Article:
In 2017, we have had a very exciting webinar, on how the analysis of the transcriptome of carriers of pathological variants that cause Alzheimer’s Disease was used to deepen the understanding of this disease.
Alzheimer’s disease is a neurodegenerative disease and the cause of 60–70% of cases of dementia. In its essence, it is a multifactorial disease, the result of complex interactions between risk factors that cause pleiotropic changes in molecular networks between various biological processes. The identification of mutations in the amyloid-beta precursor protein (APP), and PSEN1 and PSEN2 genes that cause Mendelian forms of Alzheimer’s disease, represented key milestones for understanding the initial mechanisms and pathways involved in the pathogenesis of this disease. Remarkably, variants in these genes confer different transcriptomic profiles, and mutation carriers clustered separately from their non-carrier siblings. New evidence provide support for both neuronal and glial specific pathways contributing to pathogenesis, still little is understood about how the genetic loci and molecular changes are organized into common networks.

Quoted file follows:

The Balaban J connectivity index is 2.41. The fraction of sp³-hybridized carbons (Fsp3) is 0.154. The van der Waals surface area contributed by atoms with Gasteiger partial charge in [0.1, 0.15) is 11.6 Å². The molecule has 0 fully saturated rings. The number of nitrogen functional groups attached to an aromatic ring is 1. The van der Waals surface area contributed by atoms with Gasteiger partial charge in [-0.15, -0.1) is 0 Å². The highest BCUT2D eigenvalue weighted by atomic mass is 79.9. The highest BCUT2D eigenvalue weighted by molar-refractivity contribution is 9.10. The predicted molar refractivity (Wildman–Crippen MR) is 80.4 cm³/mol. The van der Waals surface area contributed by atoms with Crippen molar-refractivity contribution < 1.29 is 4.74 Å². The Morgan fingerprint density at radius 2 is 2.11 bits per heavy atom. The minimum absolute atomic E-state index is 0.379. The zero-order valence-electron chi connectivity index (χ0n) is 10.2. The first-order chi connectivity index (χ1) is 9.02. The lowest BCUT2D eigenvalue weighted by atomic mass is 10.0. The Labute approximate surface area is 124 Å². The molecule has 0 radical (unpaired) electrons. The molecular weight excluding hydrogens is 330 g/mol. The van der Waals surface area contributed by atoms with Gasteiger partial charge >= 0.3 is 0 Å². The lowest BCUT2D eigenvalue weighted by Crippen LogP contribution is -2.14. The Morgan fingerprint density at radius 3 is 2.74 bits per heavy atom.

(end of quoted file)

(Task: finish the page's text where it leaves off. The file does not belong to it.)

Dr. Oscar Harari, PhD from the Department of Psychiatry at Washington University in St Louis, talked about his lab’s research, where they combined transcriptomic cell-type profiling and network co-expression analyses to study postmortem brains of carriers of Alzheimer’s disease Mendelian mutations in PSEN1, PSEN2 and APP genes. Using digital deconvolution approaches, researchers obtained cell-type specific expressions, and confirmed the distribution of neuros, microglia, oligodendrocytes, and astrocytes in a collection of more than 1500 Alzheimer’s disease and non-demented subjects. As a result, they mapped gene regulatory networks employing the expression corrected for the distinct cell-type distributions, and identified modules that cluster genes that harbor variants usually associated with both early-onset autosomal dominant (PSEN1) and late-onset sporadic classifications of Alzheimer’s disease (SOD1, BACE1, PICALM, SLC4A2).
QuantSeq was used to prepare 3′ mRNA-Seq libraries for gene expression profiling prior to applying correction for the distinct cell-type distributions.